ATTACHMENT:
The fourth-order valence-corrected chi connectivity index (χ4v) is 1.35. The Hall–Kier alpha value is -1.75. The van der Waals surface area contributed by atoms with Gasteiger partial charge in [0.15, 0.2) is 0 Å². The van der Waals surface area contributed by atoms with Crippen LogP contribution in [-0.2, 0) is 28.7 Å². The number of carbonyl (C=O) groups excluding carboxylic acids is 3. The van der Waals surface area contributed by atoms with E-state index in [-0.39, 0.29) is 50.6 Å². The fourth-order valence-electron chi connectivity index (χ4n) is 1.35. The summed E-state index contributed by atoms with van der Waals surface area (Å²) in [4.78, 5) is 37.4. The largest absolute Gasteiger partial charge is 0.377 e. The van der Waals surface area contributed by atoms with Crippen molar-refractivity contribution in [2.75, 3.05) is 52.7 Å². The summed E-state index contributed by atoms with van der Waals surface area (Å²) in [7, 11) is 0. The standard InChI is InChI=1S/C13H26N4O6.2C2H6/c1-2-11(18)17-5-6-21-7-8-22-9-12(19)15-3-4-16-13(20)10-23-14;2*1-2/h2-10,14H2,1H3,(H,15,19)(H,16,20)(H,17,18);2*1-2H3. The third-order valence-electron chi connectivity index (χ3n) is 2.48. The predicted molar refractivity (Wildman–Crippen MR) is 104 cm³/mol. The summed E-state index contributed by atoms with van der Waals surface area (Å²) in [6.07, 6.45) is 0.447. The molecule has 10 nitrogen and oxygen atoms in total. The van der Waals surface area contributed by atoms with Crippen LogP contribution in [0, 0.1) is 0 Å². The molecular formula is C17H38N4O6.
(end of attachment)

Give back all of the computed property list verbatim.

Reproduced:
The fourth-order valence-corrected chi connectivity index (χ4v) is 1.35. The Hall–Kier alpha value is -1.75. The van der Waals surface area contributed by atoms with Gasteiger partial charge in [0.15, 0.2) is 0 Å². The van der Waals surface area contributed by atoms with Crippen LogP contribution in [-0.2, 0) is 28.7 Å². The number of carbonyl (C=O) groups excluding carboxylic acids is 3. The van der Waals surface area contributed by atoms with E-state index in [-0.39, 0.29) is 50.6 Å². The fourth-order valence-electron chi connectivity index (χ4n) is 1.35. The summed E-state index contributed by atoms with van der Waals surface area (Å²) in [4.78, 5) is 37.4. The largest absolute Gasteiger partial charge is 0.377 e. The van der Waals surface area contributed by atoms with Crippen molar-refractivity contribution in [2.75, 3.05) is 52.7 Å². The summed E-state index contributed by atoms with van der Waals surface area (Å²) in [7, 11) is 0. The standard InChI is InChI=1S/C13H26N4O6.2C2H6/c1-2-11(18)17-5-6-21-7-8-22-9-12(19)15-3-4-16-13(20)10-23-14;2*1-2/h2-10,14H2,1H3,(H,15,19)(H,16,20)(H,17,18);2*1-2H3. The third-order valence-electron chi connectivity index (χ3n) is 2.48. The predicted molar refractivity (Wildman–Crippen MR) is 104 cm³/mol. The summed E-state index contributed by atoms with van der Waals surface area (Å²) in [6.07, 6.45) is 0.447. The molecule has 10 nitrogen and oxygen atoms in total. The van der Waals surface area contributed by atoms with Crippen LogP contribution in [0, 0.1) is 0 Å². The molecular formula is C17H38N4O6.